No one who has heard the eerie cry of a coyote during its hunt can ever forget it. The high-pitched yip, yip and alternate keening howl are just plain spooky. Perhaps that is one reason why this moderately sized canis has such an oversized reputation.
The most verbal of all wild mammals in North American, coyotes speak to each other to announce where they are, to great each other when meeting, and to tell others of their territory claims. In most cases, humans should welcome them as they eat a variety of small rodents including mice, rats, rabbits, snakes and insects.
They may hunt deer in packs, where they pursue the deer until it tires or herd it to other team members. They have been known to establish “hunting partnerships” with badgers, letting the badgers dig the prey out of its hole while the coyote chases it once it is exposed. Coyotes have expanded throughout most of North America and even into Latin America, so they aren’t as exotic as they once seemed. They’ve filled in the hole left by the eradication of the wolf, which was once common throughout the continent.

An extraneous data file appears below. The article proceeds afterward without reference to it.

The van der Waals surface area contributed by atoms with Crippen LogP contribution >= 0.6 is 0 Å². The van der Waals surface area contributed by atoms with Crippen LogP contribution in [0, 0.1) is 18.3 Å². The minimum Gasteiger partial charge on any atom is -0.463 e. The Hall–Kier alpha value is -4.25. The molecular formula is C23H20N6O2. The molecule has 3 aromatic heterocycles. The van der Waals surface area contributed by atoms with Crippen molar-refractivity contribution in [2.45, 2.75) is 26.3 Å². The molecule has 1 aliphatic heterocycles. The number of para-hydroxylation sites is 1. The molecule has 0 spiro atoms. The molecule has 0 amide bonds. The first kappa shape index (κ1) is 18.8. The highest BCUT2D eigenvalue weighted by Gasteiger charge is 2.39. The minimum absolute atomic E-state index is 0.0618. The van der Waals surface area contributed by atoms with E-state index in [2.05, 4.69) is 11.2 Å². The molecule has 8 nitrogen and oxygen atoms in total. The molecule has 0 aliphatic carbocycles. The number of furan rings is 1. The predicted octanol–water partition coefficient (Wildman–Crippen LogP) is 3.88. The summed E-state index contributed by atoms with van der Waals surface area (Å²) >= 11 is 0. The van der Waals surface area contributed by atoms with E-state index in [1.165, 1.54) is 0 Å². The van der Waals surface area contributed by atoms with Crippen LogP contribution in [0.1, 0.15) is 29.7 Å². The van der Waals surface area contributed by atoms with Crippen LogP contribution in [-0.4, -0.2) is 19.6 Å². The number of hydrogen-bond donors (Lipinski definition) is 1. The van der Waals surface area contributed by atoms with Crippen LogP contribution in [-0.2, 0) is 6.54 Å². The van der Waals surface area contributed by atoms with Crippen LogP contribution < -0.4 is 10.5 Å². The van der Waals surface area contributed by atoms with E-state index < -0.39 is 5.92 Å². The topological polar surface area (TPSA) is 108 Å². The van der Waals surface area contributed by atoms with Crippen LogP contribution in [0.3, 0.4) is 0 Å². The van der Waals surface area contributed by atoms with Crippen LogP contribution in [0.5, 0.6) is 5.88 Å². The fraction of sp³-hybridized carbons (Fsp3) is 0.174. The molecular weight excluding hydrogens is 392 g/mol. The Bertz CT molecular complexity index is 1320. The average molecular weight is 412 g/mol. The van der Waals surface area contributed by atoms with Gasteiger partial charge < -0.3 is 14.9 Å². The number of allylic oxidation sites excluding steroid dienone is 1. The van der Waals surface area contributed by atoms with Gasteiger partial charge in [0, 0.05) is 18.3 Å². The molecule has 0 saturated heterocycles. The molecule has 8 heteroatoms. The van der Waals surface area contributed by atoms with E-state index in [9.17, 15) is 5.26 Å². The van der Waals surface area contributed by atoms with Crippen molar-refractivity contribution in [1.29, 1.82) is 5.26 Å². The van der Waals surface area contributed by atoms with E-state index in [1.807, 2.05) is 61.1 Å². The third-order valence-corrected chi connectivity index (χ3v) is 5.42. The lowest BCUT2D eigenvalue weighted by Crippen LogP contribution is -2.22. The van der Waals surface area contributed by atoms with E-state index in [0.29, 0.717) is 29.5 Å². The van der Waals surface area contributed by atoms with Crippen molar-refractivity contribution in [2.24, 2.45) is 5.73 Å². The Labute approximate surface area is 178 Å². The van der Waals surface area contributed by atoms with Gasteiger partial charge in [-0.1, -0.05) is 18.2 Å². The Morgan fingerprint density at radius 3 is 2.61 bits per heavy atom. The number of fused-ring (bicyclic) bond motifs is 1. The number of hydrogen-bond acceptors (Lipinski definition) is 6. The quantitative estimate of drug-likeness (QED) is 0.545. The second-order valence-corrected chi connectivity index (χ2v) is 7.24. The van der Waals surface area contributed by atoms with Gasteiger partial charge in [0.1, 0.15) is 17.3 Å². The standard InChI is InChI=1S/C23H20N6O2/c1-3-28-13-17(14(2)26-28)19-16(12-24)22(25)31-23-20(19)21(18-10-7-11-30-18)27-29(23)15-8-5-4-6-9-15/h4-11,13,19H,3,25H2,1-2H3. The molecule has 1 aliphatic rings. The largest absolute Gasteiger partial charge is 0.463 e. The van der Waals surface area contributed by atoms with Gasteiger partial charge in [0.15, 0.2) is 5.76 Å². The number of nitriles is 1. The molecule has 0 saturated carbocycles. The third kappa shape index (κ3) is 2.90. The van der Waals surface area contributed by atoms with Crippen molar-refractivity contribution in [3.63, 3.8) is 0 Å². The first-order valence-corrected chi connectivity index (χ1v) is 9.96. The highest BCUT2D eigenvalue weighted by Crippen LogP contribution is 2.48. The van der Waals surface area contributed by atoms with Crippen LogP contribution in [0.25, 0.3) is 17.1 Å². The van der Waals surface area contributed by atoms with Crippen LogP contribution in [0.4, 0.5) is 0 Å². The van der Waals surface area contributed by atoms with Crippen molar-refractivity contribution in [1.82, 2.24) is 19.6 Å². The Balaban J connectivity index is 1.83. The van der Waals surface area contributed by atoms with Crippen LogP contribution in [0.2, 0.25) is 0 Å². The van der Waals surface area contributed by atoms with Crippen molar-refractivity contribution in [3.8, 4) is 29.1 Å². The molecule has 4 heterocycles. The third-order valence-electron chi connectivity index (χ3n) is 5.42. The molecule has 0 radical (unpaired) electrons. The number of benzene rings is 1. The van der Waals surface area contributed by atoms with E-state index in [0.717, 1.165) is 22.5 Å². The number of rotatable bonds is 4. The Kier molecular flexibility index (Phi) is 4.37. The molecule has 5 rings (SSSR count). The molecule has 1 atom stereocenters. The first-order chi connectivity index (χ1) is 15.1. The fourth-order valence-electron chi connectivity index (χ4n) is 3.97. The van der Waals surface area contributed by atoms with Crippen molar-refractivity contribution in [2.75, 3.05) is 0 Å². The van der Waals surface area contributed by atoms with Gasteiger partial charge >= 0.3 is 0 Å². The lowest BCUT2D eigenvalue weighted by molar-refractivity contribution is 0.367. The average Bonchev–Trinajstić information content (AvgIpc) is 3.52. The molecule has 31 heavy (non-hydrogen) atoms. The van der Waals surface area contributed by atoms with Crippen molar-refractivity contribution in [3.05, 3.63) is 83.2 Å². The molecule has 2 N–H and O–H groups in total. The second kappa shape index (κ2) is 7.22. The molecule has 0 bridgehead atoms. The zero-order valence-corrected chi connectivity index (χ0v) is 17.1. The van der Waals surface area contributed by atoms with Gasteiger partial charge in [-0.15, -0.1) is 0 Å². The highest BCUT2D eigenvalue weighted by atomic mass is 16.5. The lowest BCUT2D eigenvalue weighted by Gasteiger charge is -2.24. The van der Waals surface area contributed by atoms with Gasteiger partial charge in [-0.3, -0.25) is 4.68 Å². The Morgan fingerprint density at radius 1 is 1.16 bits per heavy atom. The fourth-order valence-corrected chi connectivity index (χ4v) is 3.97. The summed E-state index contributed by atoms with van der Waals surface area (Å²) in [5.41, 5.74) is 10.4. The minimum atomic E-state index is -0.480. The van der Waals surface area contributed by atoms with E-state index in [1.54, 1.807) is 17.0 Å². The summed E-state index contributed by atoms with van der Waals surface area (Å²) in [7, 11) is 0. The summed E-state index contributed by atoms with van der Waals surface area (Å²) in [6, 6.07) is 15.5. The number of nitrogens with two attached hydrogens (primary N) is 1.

They are great foragers who take advantage of the scraps, carrion, wandering small pets and young game, considered opportunistic feeders.
They can be found in deserts, forests, urban settings and grasslands where they raise litters of four to seven pups in earthen dens. The pups appear after about eight weeks and are taught by both parents throughout the summer.